Tumor size was evaluated at three months using PET-CT. Representative data of the PET-CT findings that showed markedly decreased 18F-FDG hotspots after the ketogenic diet are presented. A 58-year-old male colorectal cancer patient with T3N0M1a, Stage IV, tubular adenocarcinoma underwent sigmoidectomy for ileus and was then treated with mFOLFOX6 and Pmab for multiple liver metastases. Three months after starting the ketogenic diet with chemotherapy, the multiple liver metastases were dramatically decreased (Figure 4A). A 55-year-old male lung cancer patient with cT3N1M1a, Stage IVA, EGFR (−), ROS1 (+) adenocarcinoma presented with a pleural effusion and was treated with crizotinib 250 mg twice daily and referred to our department. Four months after starting the ketogenic diet, the left 18F-FDG hotspots were dramatically diminished (Figure 4B). Five patients showed a partial response on PET-CT at three months. Examining the clinical response one year after starting the ketogenic diet, three and seven patients had complete and partial responses, respectively. The response rate was 27.0% (Figure 4C). Moreover, the ketogenic diet markedly improved the patients’ long-term prognoses. The median overall survival was 32.2 (maximum 80.1) months, and the 3-year survival rate was 44.5% (Figure 5A). The median survival in more than 4 participants was 41.1 months in breast cancer patients, 19.0 months in colorectal cancer patients, and 10.7 months in pancreatic cancer patients. In non-small-cell lung cancer patients, the median survival time was not reached (median observation time 26.8 months).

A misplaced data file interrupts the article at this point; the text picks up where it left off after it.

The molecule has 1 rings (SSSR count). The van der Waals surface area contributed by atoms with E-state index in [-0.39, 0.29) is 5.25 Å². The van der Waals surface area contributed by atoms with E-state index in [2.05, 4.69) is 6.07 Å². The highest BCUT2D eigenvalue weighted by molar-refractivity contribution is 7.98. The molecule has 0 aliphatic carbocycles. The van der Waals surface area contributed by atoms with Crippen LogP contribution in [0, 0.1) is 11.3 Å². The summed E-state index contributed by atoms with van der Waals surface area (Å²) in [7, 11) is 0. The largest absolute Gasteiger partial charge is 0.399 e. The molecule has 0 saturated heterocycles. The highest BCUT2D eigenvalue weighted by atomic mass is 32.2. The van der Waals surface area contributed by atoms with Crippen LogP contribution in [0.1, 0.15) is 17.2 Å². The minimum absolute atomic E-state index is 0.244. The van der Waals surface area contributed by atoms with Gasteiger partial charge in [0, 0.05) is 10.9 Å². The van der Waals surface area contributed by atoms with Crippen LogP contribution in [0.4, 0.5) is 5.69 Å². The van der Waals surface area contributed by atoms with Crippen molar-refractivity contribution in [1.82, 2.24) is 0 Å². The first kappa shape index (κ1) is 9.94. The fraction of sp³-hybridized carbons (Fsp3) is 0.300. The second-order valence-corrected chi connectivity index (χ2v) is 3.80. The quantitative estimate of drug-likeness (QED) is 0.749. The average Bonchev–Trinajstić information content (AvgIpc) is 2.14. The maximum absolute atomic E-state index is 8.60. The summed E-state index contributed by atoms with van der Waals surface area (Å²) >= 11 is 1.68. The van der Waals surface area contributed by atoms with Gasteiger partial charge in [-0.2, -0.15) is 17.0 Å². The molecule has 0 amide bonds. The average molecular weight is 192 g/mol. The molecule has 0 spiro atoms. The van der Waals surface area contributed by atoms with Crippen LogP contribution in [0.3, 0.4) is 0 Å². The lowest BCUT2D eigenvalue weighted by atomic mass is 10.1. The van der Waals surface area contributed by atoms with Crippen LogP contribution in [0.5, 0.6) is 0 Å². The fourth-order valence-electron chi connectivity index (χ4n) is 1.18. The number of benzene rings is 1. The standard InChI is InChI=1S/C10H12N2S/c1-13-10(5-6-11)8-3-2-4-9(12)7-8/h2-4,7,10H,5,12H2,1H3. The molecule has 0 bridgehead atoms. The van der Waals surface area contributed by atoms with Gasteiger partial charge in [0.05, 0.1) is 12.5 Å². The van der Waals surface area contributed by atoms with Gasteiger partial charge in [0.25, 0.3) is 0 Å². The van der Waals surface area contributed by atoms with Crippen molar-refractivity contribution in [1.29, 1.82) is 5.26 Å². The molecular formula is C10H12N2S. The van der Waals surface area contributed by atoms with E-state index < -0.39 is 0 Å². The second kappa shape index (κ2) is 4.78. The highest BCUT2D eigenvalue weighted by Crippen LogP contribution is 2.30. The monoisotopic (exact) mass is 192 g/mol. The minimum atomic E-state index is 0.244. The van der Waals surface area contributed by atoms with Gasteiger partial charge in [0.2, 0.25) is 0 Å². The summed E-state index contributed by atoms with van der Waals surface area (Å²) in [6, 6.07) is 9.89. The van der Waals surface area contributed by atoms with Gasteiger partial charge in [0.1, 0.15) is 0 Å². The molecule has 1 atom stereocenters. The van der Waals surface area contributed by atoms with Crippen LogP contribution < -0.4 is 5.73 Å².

The relationships between clinical data and prognosis were examined. Alb and CRP are well known as predictors of prognosis in cancer patients [19]. In the present study, Alb and CRP were predictors in cancer patients, as in previous reports (Figure 5B,D). The relationships among acetoacetic acid, BHB, insulin, BS, and prognosis were also examined. Surprisingly, BS could stratify the prognosis of cancer patients treated with the ketogenic diet (Figure 5C). Other factors did not show significant differences (data not shown). The ketogenic diet-ABC (KD-ABC) score, consisting of Alb, BS, and CRP (ABC) values, was then examined after three months on the ketogenic diet to determine whether it could predict the therapeutic response (Figure 5E). It was found that the KD-ABC scores could stratify the patients into groups with significantly different survival rates (p < 0.001, log-rank test, Figure 5F).